PORTAGE — The developers of a proposed multi-million-dollar project to expand the Greenspire Apartments and build new offices and retail along West Centre Avenue won approval from the Portage City Council on Tuesday to rezone the land.
Following a nearly two hour public hearing, the council voted unanimously to rezone the entire 95-acre site to “planned development,” clearing the way for an additional 308 apartments and five office and retail buildings.
“I applaud the different parties coming together to make a reasonable compromise,” said Councilwoman Margaret O’Brien. “I think they have met the conditions involving traffic, the environment, having the least amount of impact.”
Nearly 20 people, including six from the development team of American Village Builders and the Hinman Co., appeared to either support or oppose the project.
Some of the objections to the project were taken care of in countless meetings between the developers, area residents and council members. Compromises were made by the developer involving the number apartments (16 fewer than originally proposed), and changes to plans to rezone some property near Hampton Lake.
Council members voted unanimously to approve the rezoning after they said concerns they and residents had were dealt with for the most part, including traffic, dangers to wildlife and protection of area homes.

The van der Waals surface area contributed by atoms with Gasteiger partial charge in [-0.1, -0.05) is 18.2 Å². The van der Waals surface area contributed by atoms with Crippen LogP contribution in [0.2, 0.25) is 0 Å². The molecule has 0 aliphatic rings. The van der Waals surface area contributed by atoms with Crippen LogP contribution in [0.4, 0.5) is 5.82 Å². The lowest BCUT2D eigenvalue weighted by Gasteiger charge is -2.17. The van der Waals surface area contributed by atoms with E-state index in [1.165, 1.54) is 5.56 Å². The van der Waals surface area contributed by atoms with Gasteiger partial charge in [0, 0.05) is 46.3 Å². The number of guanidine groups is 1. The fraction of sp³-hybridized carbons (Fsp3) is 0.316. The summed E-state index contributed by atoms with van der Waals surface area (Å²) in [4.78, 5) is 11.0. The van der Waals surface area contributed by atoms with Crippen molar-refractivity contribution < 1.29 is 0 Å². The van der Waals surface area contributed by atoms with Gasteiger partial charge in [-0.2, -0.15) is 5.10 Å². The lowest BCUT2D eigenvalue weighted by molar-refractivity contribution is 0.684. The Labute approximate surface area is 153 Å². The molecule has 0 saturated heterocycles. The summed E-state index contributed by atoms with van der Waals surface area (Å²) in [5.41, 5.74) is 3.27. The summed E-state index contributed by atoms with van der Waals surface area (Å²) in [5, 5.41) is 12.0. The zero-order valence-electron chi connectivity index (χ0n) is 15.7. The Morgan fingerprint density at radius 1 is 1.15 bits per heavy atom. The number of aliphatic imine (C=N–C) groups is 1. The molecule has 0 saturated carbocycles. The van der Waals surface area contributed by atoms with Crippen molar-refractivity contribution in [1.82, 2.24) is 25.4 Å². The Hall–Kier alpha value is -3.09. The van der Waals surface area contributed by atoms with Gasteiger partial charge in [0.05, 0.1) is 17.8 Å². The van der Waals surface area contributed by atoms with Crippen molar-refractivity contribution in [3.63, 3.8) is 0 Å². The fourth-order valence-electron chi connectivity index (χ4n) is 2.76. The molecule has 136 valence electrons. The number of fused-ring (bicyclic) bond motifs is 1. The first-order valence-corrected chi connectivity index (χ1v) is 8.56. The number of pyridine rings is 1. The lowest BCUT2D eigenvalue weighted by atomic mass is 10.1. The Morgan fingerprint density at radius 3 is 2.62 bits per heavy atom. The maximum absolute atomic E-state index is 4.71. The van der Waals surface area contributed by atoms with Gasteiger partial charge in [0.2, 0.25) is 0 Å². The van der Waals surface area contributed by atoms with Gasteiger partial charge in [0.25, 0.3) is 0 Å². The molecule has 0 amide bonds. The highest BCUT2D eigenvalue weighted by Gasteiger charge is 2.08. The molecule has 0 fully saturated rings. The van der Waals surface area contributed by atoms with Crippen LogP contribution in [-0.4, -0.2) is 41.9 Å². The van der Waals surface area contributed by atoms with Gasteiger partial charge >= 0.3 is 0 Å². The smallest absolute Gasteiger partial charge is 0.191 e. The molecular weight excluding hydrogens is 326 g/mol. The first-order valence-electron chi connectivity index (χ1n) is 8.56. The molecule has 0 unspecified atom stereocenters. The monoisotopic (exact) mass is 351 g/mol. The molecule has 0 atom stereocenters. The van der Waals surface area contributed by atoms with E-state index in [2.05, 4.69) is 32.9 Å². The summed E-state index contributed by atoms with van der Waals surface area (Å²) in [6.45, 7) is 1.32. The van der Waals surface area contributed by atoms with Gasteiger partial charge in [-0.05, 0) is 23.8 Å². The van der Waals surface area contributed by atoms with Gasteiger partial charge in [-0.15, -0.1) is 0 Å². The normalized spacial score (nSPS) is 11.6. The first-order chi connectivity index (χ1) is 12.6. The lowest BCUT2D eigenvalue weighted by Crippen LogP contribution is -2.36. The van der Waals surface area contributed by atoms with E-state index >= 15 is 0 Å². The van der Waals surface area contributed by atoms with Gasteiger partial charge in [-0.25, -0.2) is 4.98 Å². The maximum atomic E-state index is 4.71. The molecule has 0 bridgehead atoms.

In addition, a petition signed by 16 area residents concerned with the project was withdrawn and two other petitions were ruled invalid.
Council members said they trusted the promises of the developers who first began developing Greenspire in 1975. In addition, they said the developer could have built more apartments with less green space and environmental protection with the current multiple-family residential zoning.
“We have had countless meetings with people — at least 30 meetings — and we believe we have resolved the issues,” said Joe Gesmundo, co-founder of AVB.
Russell Mohney, who led the petition drive with concerns for the project and then withdrew it, credited the council for helping to settle the issues.
You solved the problem and thank God you did,” Mohney said.”You have earned respect from all us.”
The first phase of the plan will involve 36 apartments. The next phase proposes 72 apartments in 2011, “contingent upon solid market acceptance,” said Greg Dobson of American Village Builders.
Site plans for the project must still be approved by the Planning Commission and the City Council. The developers indicated they will be submitting those plans soon and hope to start construction on the first phase this summer.
Some of the residents say they don’t think it’s such a good idea to build so close to the Gourdneck State Game Area. Because of the closeness of the project to the state land, the Michigan Department of Natural Resources and Environment has reviewed the project officials indicated they did not have concerns with the project.
A couple of residents indicated that they still had concerns about wildlife and the environment.
“I do appreciate the natural setting we have to us and I ask that you remain sensitive to that,” said area resident Barbara Gerber.Go Back to News & Media